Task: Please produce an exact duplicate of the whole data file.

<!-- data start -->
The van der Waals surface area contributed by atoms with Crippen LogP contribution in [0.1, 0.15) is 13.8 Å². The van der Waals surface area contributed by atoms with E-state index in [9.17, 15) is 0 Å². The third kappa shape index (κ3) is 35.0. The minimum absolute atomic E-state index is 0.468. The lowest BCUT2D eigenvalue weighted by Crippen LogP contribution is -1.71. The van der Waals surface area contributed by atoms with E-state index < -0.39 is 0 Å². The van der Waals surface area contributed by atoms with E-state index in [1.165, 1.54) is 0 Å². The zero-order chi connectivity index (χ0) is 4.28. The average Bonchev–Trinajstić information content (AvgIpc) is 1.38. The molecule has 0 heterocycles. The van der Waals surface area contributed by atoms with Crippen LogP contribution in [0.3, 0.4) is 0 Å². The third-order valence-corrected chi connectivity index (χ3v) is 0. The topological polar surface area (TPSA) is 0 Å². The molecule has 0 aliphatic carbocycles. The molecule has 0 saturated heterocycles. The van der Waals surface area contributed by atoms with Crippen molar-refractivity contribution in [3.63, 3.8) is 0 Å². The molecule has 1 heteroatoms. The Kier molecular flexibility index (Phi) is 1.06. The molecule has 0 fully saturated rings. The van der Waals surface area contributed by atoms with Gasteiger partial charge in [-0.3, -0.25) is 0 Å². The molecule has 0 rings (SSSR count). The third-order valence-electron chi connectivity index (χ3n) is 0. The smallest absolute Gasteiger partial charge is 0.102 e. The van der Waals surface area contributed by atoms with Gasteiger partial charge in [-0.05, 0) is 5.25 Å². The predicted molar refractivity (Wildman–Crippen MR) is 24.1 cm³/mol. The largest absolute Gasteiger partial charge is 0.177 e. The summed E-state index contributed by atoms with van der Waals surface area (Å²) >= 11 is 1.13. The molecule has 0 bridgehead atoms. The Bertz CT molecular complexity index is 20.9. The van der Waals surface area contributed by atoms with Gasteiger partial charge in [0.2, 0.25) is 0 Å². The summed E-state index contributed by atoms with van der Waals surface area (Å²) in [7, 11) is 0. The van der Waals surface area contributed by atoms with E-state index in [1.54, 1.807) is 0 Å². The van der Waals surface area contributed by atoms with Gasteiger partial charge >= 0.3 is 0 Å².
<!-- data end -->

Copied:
The van der Waals surface area contributed by atoms with Crippen LogP contribution in [0.1, 0.15) is 13.8 Å². The van der Waals surface area contributed by atoms with E-state index in [9.17, 15) is 0 Å². The third kappa shape index (κ3) is 35.0. The minimum absolute atomic E-state index is 0.468. The lowest BCUT2D eigenvalue weighted by Crippen LogP contribution is -1.71. The van der Waals surface area contributed by atoms with E-state index < -0.39 is 0 Å². The van der Waals surface area contributed by atoms with E-state index in [1.165, 1.54) is 0 Å². The zero-order chi connectivity index (χ0) is 4.28. The average Bonchev–Trinajstić information content (AvgIpc) is 1.38. The molecule has 0 heterocycles. The van der Waals surface area contributed by atoms with Crippen LogP contribution in [0.3, 0.4) is 0 Å². The third-order valence-corrected chi connectivity index (χ3v) is 0. The topological polar surface area (TPSA) is 0 Å². The molecule has 0 aliphatic carbocycles. The molecule has 0 saturated heterocycles. The van der Waals surface area contributed by atoms with Crippen molar-refractivity contribution in [3.63, 3.8) is 0 Å². The molecule has 1 heteroatoms. The Kier molecular flexibility index (Phi) is 1.06. The molecule has 0 fully saturated rings. The van der Waals surface area contributed by atoms with Gasteiger partial charge in [-0.3, -0.25) is 0 Å². The molecule has 0 rings (SSSR count). The third-order valence-electron chi connectivity index (χ3n) is 0. The smallest absolute Gasteiger partial charge is 0.102 e. The van der Waals surface area contributed by atoms with Gasteiger partial charge in [-0.05, 0) is 5.25 Å². The predicted molar refractivity (Wildman–Crippen MR) is 24.1 cm³/mol. The largest absolute Gasteiger partial charge is 0.177 e. The summed E-state index contributed by atoms with van der Waals surface area (Å²) >= 11 is 1.13. The molecule has 0 bridgehead atoms. The Bertz CT molecular complexity index is 20.9. The van der Waals surface area contributed by atoms with Gasteiger partial charge in [0.2, 0.25) is 0 Å². The summed E-state index contributed by atoms with van der Waals surface area (Å²) in [7, 11) is 0. The van der Waals surface area contributed by atoms with E-state index in [1.54, 1.807) is 0 Å². The van der Waals surface area contributed by atoms with Gasteiger partial charge >= 0.3 is 0 Å².